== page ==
Consumers can be notoriously hard to predict when it comes to forgiving businesses that breach their trust. Chipotle saw a long-term significant drop in business after its E. coli scandal, while Target recovered from its massive data breach relatively quickly.
In other cases, consumers have ignored data breaches nearly completely, and some food-safety scandals seem to barely impact business. Those frustrating variations make it hard for businesses to determine the actual value of having consumers trust their brands. That's why Accenture (NYSE:ACN) has developed the Competitive Agility Index -- to quantify the impact of trust on a company's bottom line.
"In this age of transparency, how a company does things has become equally important to what it does," Accenture found. "Companies need to very intentionally create a culture of building, maintaining and preserving trust, and bake it into their DNA, strategy and day-to-day operations."
How does it work?
Accenture built the index by scoring more than 7,000 companies "across interdependent dimensions of competitiveness: growth, profitability, and sustainability and trust." It found that more than half of those companies (54%) had experienced "a material drop in trust at some point during the past two-and-a-half years." It also found that the average company that underwent a drop in trust saw its Competitive Agility Index score drop by two points, which puts a company at significant risk of losing revenue.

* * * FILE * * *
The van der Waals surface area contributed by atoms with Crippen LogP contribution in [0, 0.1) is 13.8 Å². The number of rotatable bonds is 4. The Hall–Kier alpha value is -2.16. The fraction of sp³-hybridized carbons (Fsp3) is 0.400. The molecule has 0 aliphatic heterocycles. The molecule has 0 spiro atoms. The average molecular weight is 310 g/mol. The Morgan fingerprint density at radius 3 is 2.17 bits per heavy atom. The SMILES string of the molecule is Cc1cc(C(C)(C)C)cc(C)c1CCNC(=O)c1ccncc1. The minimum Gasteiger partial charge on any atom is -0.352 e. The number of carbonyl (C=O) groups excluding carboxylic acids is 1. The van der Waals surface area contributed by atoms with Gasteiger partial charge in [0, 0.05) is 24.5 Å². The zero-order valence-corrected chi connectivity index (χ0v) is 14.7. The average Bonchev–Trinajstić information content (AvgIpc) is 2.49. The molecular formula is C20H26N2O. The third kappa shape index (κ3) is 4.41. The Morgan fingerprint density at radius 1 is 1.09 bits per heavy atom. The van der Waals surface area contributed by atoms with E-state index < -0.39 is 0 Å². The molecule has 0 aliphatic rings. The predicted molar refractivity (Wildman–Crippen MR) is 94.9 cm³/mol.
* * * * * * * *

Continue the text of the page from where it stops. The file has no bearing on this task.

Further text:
The company defines a trust incident as "any event or circumstance that results in the loss of real or perceived trust in a company." It then measures the impact across customers, employees, suppliers, media, analysts, and investors.
"When we compared companies that experienced a trust drop to those that did not, we saw a trend," the company reported. "Those that had a drop in trust saw their Competitive Agility Index scores decrease more than those that did not. While trust accounts for a fraction of a company's total score, it disproportionately impacts revenue and EBITDA."
How much does it hurt?
As you can see in the chart above, a two-point drop in index score has a significant impact on revenue. The effect is more evident in consumer-facing sectors, including banking and retail. It's also worth noting that the impact is smallest in sectors like insurance and communications where trust may not be all that high to begin with.
No matter how a company operates, it's nearly impossible to completely avoid trust issues. That doesn't mean it can't do something to protect its bottom line.
"Companies can prepare by having a strategy that balances growth, profitability, sustainability and trust," according to the report. "Doing so can mean fewer trust incidents. And, when an incident does strike, the balanced strategy helps minimize its impact."
Basically, surviving a breach in trust gets easier when a company already has a strong foundation of trust. That means that companies must place a strong value on building trust before they have an incident if they hope to minimize financial impact.